funding for the cash flow gap and these projects have also not been classified as being under stress.
Our conclusion
Expect limited stress on coal-based projects commissioned over FY12-13
Most of the projects operational or scheduled to be commissioned over FY12-13 have existing power off-take and
tariff tie-ups. The tariffs are expected to be sufficiently higher to absorb incremental input costs due to blending of
imported coal. Hence, we envisage limited stress on these projects. However, for capacity additions scheduled over
FY14-15 (52% of capacity additions over FY12-15), coal shortfall is bound to aggravate and add to the input cost
burden, and subsequently stress. Nevertheless, the impact on banks is difficult to ascertain as incrementally banks
are likely to align fresh disbursements to only viable projects with visible execution deadlines.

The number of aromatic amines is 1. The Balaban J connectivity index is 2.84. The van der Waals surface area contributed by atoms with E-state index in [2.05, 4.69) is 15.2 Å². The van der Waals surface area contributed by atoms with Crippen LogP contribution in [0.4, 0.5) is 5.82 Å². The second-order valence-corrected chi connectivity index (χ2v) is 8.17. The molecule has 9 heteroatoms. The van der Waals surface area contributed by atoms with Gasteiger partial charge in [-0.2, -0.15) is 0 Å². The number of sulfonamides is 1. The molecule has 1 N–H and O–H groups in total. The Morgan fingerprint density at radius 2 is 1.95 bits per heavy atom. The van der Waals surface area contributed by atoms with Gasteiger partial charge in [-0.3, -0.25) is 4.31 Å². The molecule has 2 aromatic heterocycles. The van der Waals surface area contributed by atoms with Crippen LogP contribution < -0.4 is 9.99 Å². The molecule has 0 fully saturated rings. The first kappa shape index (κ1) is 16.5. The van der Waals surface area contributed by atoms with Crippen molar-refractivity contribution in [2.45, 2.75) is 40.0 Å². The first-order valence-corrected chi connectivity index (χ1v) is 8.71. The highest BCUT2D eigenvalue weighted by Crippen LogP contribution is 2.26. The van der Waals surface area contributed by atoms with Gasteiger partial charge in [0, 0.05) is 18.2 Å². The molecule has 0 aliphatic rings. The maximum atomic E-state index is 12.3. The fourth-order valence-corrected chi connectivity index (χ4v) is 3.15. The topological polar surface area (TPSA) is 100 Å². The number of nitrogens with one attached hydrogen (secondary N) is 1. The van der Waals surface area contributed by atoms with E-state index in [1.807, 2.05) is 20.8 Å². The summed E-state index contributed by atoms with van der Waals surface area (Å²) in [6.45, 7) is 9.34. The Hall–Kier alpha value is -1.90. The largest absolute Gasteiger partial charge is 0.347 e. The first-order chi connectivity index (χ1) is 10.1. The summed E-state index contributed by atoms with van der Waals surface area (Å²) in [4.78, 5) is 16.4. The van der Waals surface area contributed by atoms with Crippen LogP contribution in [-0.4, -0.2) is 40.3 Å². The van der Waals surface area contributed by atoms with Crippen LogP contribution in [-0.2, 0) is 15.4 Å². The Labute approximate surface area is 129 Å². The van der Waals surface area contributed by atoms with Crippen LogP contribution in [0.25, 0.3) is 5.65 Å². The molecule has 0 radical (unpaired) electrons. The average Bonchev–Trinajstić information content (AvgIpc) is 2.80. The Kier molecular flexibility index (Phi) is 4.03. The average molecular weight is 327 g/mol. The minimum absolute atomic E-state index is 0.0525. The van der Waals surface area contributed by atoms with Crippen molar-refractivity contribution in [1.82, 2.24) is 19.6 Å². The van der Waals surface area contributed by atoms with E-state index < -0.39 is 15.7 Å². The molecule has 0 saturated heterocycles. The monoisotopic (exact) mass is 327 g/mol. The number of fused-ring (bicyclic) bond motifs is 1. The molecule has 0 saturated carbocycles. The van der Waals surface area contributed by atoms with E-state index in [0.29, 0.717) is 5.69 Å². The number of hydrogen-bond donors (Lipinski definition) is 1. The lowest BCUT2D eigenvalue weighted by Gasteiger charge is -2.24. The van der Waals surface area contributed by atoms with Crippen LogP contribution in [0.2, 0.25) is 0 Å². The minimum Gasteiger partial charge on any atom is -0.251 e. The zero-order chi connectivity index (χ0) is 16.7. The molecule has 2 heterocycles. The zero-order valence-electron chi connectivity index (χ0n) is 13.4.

but gas-based projects face risk in the short term
For gas based projects, 2,929MW of capacity is due for commissioning over the next 15-18 months. As domestic gas
production has been in decline and there is lack of visibility on future production, bulk of these projects are seen to be
under stress and could convert into slippages (restructuring + NPAs).
Incremental disbursements to the power sector likely to be curtailed
Overall, for power sector we estimate that 17% of the credit is under stress. Typically, projects where agreements do
not build in tariffs high or flexible enough to allow for incremental fuel cost pass-through could be stressed.
Incrementally, banks are likely to be more cautious in lending to the segment till further clarity emerges on fuel supply,
tariff agreements and SEB losses.
SEB reforms high on intent, low on action
In a recent conference on Distribution Sector Reforms held in J ul-2011, the power ministers of various states
highlighted that individual states are responsible to implement reforms and the goal is to bring down distribution
losses to 15% vs 28% in FY09. We believe that the resolution to bring down SEB deficits is good in theory but difficult